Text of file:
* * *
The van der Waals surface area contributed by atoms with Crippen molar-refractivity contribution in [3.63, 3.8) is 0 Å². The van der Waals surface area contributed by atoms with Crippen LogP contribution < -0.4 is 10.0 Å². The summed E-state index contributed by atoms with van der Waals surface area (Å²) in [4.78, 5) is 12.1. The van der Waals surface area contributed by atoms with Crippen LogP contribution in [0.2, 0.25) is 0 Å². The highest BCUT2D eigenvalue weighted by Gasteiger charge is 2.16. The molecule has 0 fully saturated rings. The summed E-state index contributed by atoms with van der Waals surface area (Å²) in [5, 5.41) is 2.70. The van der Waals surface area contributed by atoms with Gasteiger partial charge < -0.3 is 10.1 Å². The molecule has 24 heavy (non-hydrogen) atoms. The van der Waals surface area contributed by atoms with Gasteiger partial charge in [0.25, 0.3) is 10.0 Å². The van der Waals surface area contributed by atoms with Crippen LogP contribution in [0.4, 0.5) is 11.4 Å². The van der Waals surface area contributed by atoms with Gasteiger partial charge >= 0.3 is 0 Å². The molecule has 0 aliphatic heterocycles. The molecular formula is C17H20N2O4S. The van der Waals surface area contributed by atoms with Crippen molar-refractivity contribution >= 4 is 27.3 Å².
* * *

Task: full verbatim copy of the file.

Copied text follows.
The van der Waals surface area contributed by atoms with Crippen molar-refractivity contribution in [3.63, 3.8) is 0 Å². The van der Waals surface area contributed by atoms with Crippen LogP contribution < -0.4 is 10.0 Å². The summed E-state index contributed by atoms with van der Waals surface area (Å²) in [4.78, 5) is 12.1. The van der Waals surface area contributed by atoms with Crippen LogP contribution in [0.2, 0.25) is 0 Å². The highest BCUT2D eigenvalue weighted by Gasteiger charge is 2.16. The molecule has 0 fully saturated rings. The summed E-state index contributed by atoms with van der Waals surface area (Å²) in [5, 5.41) is 2.70. The van der Waals surface area contributed by atoms with Gasteiger partial charge < -0.3 is 10.1 Å². The molecule has 24 heavy (non-hydrogen) atoms. The van der Waals surface area contributed by atoms with Gasteiger partial charge in [0.25, 0.3) is 10.0 Å². The van der Waals surface area contributed by atoms with Crippen LogP contribution in [0.4, 0.5) is 11.4 Å². The van der Waals surface area contributed by atoms with Gasteiger partial charge >= 0.3 is 0 Å². The molecule has 0 aliphatic heterocycles. The molecular formula is C17H20N2O4S. The van der Waals surface area contributed by atoms with Crippen molar-refractivity contribution >= 4 is 27.3 Å².